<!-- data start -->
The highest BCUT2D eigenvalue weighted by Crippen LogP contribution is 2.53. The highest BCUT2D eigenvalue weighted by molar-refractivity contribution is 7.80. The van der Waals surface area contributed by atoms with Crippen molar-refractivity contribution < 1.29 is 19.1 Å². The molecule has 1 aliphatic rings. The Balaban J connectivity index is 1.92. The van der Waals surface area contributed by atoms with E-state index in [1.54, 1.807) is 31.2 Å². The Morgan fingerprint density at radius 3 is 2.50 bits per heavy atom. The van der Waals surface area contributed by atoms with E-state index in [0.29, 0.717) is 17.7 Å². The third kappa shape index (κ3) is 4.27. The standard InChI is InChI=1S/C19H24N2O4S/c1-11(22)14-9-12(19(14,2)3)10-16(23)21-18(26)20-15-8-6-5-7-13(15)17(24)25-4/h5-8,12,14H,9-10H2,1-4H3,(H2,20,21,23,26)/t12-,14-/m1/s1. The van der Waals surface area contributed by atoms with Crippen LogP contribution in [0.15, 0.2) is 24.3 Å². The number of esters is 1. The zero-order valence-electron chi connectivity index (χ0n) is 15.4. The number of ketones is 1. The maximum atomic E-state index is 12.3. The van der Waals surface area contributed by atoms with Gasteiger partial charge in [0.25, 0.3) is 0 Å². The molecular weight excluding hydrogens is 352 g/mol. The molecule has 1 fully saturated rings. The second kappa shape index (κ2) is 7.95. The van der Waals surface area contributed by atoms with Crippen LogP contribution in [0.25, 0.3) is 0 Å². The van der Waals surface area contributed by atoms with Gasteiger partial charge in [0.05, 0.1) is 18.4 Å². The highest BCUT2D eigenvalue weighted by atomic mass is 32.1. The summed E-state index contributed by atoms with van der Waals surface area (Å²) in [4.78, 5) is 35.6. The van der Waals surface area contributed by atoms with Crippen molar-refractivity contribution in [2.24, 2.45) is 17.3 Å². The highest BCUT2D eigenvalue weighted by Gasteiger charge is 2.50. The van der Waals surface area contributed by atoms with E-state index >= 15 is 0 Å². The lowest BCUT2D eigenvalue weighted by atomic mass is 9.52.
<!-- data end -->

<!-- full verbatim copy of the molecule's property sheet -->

The highest BCUT2D eigenvalue weighted by Crippen LogP contribution is 2.53. The highest BCUT2D eigenvalue weighted by molar-refractivity contribution is 7.80. The van der Waals surface area contributed by atoms with Crippen molar-refractivity contribution < 1.29 is 19.1 Å². The molecule has 1 aliphatic rings. The Balaban J connectivity index is 1.92. The van der Waals surface area contributed by atoms with E-state index in [1.54, 1.807) is 31.2 Å². The Morgan fingerprint density at radius 3 is 2.50 bits per heavy atom. The van der Waals surface area contributed by atoms with E-state index in [0.29, 0.717) is 17.7 Å². The third kappa shape index (κ3) is 4.27. The standard InChI is InChI=1S/C19H24N2O4S/c1-11(22)14-9-12(19(14,2)3)10-16(23)21-18(26)20-15-8-6-5-7-13(15)17(24)25-4/h5-8,12,14H,9-10H2,1-4H3,(H2,20,21,23,26)/t12-,14-/m1/s1. The van der Waals surface area contributed by atoms with Crippen LogP contribution in [0.15, 0.2) is 24.3 Å². The number of esters is 1. The zero-order valence-electron chi connectivity index (χ0n) is 15.4. The number of ketones is 1. The maximum atomic E-state index is 12.3. The van der Waals surface area contributed by atoms with Gasteiger partial charge in [0.25, 0.3) is 0 Å². The molecular weight excluding hydrogens is 352 g/mol. The molecule has 1 fully saturated rings. The second kappa shape index (κ2) is 7.95. The van der Waals surface area contributed by atoms with Crippen LogP contribution in [0.25, 0.3) is 0 Å². The van der Waals surface area contributed by atoms with Gasteiger partial charge in [0.05, 0.1) is 18.4 Å². The highest BCUT2D eigenvalue weighted by atomic mass is 32.1. The summed E-state index contributed by atoms with van der Waals surface area (Å²) in [4.78, 5) is 35.6. The van der Waals surface area contributed by atoms with Crippen molar-refractivity contribution in [2.24, 2.45) is 17.3 Å². The highest BCUT2D eigenvalue weighted by Gasteiger charge is 2.50. The van der Waals surface area contributed by atoms with E-state index >= 15 is 0 Å². The lowest BCUT2D eigenvalue weighted by atomic mass is 9.52.